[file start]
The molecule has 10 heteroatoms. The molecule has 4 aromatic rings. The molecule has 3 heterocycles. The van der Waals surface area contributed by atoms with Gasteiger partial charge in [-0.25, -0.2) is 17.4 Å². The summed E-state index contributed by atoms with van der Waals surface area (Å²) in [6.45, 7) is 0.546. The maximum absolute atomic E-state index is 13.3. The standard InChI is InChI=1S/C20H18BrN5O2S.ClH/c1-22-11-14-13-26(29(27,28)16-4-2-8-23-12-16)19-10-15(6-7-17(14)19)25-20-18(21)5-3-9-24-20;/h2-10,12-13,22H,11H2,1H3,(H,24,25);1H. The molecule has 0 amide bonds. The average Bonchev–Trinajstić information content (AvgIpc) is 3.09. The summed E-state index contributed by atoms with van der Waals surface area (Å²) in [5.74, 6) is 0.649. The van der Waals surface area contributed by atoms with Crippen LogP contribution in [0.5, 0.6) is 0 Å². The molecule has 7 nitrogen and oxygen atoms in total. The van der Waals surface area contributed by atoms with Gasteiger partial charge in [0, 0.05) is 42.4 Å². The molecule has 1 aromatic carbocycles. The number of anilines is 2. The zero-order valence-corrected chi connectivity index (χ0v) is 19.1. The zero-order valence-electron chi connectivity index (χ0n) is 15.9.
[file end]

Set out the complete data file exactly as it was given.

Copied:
The molecule has 10 heteroatoms. The molecule has 4 aromatic rings. The molecule has 3 heterocycles. The van der Waals surface area contributed by atoms with Gasteiger partial charge in [-0.25, -0.2) is 17.4 Å². The summed E-state index contributed by atoms with van der Waals surface area (Å²) in [6.45, 7) is 0.546. The maximum absolute atomic E-state index is 13.3. The standard InChI is InChI=1S/C20H18BrN5O2S.ClH/c1-22-11-14-13-26(29(27,28)16-4-2-8-23-12-16)19-10-15(6-7-17(14)19)25-20-18(21)5-3-9-24-20;/h2-10,12-13,22H,11H2,1H3,(H,24,25);1H. The molecule has 0 amide bonds. The average Bonchev–Trinajstić information content (AvgIpc) is 3.09. The summed E-state index contributed by atoms with van der Waals surface area (Å²) in [5.74, 6) is 0.649. The van der Waals surface area contributed by atoms with Crippen LogP contribution in [0.5, 0.6) is 0 Å². The molecule has 7 nitrogen and oxygen atoms in total. The van der Waals surface area contributed by atoms with Gasteiger partial charge in [0, 0.05) is 42.4 Å². The molecule has 1 aromatic carbocycles. The number of anilines is 2. The zero-order valence-corrected chi connectivity index (χ0v) is 19.1. The zero-order valence-electron chi connectivity index (χ0n) is 15.9.